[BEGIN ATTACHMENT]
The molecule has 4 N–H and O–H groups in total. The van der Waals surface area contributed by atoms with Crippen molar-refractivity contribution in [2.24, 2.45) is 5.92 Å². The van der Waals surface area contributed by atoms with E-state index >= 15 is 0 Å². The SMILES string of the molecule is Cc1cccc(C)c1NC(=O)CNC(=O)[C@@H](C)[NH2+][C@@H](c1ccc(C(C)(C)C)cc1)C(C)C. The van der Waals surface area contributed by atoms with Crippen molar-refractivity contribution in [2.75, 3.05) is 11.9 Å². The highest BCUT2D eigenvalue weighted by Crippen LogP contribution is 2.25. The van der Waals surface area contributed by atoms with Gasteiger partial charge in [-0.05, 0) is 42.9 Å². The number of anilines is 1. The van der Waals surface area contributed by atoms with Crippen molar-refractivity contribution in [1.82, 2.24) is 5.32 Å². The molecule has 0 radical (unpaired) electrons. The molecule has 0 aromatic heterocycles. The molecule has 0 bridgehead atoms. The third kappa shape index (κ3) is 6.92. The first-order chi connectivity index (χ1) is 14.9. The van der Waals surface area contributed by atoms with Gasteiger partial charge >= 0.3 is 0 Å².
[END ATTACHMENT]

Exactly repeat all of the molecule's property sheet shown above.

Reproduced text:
The molecule has 4 N–H and O–H groups in total. The van der Waals surface area contributed by atoms with Crippen molar-refractivity contribution in [2.24, 2.45) is 5.92 Å². The van der Waals surface area contributed by atoms with E-state index >= 15 is 0 Å². The SMILES string of the molecule is Cc1cccc(C)c1NC(=O)CNC(=O)[C@@H](C)[NH2+][C@@H](c1ccc(C(C)(C)C)cc1)C(C)C. The van der Waals surface area contributed by atoms with Crippen molar-refractivity contribution in [2.75, 3.05) is 11.9 Å². The highest BCUT2D eigenvalue weighted by Crippen LogP contribution is 2.25. The van der Waals surface area contributed by atoms with Gasteiger partial charge in [-0.05, 0) is 42.9 Å². The number of anilines is 1. The van der Waals surface area contributed by atoms with Crippen molar-refractivity contribution in [1.82, 2.24) is 5.32 Å². The molecule has 0 radical (unpaired) electrons. The molecule has 0 aromatic heterocycles. The molecule has 0 bridgehead atoms. The third kappa shape index (κ3) is 6.92. The first-order chi connectivity index (χ1) is 14.9. The van der Waals surface area contributed by atoms with Gasteiger partial charge >= 0.3 is 0 Å².